I never really thought much about the effects of my speech impairment in my earlier years. I was the best (or top three) in my class throughout primary through to high school and still survived the subtle giggles from friends. I had an angel of a mother who made me feel safe even when I was at my most vulnerable, until she passed in 2012 – just four months after joining Standard Chartered.
I got to university and decided I wanted to contest for a student leadership position in my second year. My first attempt at campaigning in a senior class went horribly wrong. I choked in my throat and practically ran out of the class without delivering one full sentence.
My worst experience was when I had the opportunity to get into bank management trainee programmes. I went through the first hurdle, the aptitude test and then was called for an assessment centre. I was nominated by my team to do our first presentation and right there in front of everyone, I began to stammer terribly. The words did not come out, the facilitators were stunned, and I just walked back to my seat. At the interview session that followed, the panel told me to build confidence before looking for any of such roles. I told myself I would not miss that opportunity ever again.
“When the opportunity to join Standard Chartered came, I fought through the stutter and made sure nothing hindered the words. “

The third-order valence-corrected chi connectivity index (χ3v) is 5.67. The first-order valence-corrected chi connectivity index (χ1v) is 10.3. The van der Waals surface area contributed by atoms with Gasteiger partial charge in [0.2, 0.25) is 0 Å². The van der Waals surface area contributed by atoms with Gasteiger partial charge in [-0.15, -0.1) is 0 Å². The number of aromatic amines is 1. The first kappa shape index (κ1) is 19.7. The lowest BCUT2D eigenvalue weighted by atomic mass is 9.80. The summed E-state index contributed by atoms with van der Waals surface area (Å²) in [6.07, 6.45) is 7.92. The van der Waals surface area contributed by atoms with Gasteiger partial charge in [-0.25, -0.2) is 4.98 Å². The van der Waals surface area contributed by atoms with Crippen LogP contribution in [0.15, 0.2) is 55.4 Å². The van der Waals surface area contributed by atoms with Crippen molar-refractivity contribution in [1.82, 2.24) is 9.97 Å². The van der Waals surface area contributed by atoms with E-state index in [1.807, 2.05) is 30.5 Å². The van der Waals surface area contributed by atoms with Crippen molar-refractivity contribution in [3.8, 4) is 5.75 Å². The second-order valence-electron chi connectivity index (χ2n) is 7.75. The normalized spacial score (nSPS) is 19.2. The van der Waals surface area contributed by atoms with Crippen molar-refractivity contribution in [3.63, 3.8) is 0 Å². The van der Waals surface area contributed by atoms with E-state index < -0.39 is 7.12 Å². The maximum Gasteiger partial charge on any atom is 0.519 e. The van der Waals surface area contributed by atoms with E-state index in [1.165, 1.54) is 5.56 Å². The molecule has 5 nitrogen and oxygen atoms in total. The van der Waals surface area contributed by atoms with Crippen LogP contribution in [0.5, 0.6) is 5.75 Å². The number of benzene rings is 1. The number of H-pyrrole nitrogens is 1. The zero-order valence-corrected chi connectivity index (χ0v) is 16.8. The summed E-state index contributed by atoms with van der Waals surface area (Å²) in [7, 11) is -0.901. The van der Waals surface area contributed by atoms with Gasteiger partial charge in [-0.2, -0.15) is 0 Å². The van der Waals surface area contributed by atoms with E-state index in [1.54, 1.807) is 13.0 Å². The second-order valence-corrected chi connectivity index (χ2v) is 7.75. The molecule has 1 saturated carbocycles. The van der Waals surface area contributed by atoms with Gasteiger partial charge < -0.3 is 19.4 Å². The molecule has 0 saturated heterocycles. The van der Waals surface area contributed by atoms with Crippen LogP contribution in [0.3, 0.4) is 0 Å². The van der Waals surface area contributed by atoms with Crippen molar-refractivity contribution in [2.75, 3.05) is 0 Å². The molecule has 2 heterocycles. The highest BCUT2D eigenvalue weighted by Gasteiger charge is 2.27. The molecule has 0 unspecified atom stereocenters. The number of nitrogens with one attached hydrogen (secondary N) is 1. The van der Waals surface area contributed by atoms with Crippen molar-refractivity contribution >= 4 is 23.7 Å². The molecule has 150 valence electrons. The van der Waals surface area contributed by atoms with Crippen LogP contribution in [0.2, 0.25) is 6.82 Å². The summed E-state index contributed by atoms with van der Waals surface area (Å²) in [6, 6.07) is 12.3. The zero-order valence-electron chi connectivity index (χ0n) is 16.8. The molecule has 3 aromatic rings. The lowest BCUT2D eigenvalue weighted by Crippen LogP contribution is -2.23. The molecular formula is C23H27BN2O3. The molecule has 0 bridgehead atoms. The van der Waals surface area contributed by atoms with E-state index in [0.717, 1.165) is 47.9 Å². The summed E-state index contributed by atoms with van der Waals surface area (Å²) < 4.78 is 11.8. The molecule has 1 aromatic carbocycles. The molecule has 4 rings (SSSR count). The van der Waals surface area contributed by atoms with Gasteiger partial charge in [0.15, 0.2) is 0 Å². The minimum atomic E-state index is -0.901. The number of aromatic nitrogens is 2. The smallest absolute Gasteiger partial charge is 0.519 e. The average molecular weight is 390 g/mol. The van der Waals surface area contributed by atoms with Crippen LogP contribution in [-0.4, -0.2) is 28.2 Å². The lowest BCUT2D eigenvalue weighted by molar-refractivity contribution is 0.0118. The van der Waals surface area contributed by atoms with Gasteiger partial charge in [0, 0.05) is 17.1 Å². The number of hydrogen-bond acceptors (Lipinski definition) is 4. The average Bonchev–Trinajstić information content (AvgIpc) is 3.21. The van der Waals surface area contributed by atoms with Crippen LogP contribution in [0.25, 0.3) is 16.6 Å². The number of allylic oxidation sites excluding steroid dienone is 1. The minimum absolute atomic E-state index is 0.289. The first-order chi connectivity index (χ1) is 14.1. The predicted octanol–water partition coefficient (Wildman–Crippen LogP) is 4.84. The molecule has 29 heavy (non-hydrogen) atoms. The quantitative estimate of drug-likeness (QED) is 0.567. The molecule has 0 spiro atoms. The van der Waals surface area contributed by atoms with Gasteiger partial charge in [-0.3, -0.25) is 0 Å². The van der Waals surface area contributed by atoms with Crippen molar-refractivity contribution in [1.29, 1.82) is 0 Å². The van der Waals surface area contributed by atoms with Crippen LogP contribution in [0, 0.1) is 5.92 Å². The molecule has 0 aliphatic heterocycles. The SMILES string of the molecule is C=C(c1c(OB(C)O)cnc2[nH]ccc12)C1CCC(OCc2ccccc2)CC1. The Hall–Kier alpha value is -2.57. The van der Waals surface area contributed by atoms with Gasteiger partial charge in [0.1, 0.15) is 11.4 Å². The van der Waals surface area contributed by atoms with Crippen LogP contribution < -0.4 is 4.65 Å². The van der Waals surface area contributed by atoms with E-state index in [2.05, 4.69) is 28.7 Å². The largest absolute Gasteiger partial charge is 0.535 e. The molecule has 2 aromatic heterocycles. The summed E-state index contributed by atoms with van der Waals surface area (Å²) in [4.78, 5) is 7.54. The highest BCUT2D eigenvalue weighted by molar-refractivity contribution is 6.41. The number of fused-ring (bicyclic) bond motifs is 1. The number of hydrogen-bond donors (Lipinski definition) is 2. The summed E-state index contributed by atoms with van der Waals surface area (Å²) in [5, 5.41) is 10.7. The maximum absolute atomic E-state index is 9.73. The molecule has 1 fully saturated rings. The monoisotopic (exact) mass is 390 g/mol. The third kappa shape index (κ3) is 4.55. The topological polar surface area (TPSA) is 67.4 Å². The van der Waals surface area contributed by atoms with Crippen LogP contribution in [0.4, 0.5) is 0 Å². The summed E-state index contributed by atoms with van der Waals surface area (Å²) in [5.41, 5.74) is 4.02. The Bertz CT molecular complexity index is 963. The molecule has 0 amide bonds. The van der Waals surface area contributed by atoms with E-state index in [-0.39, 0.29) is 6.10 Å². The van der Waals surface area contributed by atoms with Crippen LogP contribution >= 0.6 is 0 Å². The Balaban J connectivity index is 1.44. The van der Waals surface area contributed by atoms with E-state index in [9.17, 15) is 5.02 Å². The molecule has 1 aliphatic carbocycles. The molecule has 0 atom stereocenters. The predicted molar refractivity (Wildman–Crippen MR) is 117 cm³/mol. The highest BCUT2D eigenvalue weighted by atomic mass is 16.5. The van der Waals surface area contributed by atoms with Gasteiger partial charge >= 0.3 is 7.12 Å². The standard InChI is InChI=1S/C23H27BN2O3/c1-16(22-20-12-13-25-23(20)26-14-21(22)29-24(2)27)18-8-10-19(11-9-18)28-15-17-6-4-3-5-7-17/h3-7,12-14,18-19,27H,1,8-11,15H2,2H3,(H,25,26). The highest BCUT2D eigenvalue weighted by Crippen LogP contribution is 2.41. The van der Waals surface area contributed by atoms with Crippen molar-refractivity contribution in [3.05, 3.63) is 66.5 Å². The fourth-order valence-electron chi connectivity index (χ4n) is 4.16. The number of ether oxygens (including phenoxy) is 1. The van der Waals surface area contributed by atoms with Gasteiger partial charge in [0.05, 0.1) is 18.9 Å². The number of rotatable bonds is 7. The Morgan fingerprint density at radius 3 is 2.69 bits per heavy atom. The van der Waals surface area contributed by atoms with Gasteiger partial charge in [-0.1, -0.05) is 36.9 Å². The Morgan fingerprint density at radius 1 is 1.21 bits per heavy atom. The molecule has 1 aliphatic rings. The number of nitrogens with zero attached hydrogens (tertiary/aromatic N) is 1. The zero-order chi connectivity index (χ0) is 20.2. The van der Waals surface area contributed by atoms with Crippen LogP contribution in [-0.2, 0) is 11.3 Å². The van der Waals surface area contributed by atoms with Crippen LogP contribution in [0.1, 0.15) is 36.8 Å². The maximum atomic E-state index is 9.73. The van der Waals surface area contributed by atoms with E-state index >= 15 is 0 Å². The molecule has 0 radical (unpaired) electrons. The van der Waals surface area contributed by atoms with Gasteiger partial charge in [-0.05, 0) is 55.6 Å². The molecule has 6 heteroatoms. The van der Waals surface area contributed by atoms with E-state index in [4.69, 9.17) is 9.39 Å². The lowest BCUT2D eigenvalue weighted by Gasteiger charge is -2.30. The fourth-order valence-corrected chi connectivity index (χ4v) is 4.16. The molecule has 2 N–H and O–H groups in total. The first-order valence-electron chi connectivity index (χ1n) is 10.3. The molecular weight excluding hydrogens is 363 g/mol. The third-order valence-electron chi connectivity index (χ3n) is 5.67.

When the opportunity to join Standard Chartered came, I fought through the stutter and made sure nothing hindered the words. Yes, I stammered at the various interviews, but I made sure I gave my best and I got the job.
Since then I have aced every interview and seen myself grow and better my speech. I joined Toastmasters International, decided to take MC-ing jobs, poetry and other speaking engagements.
I have seen people laugh. I have a beautiful wife and a lovely son, and anytime I look at him, I pray he takes after the flawless speech of his mother. The world I grew up in has not been kind to people who speak like me and I have decided to use my voice and pen. I wrote a poem titled ‘Speechless’ which summarises what it feels like to be in my shoes:
“I choose silence in every situation
Not because I am unintelligent
Not that I want to mind my own business
It rather makes sense to mind my own business
Because no matter what I think about
They are better kept as thoughts
My views are voiceless
My ideas are silent
Even synonyms evade my counsel
And the words choke deep in my throat
I want to speak without hesitation
But I know they will laugh and giggle
And make jokes about my situation
I won’t be perturbed by their insensitivity
Cowardice cannot be by best friend
I will begin slowly
One word a minute is a good start
The world can run as fast as they will
My speech will wait for me
Until my thoughts become words”
Read our employee stories
We have spoken to Kudzai Zendera who shared his experiences working for Standard Chartered
We have spoken to Andre Omar Taylor who shared his experiences working for Standard Chartered.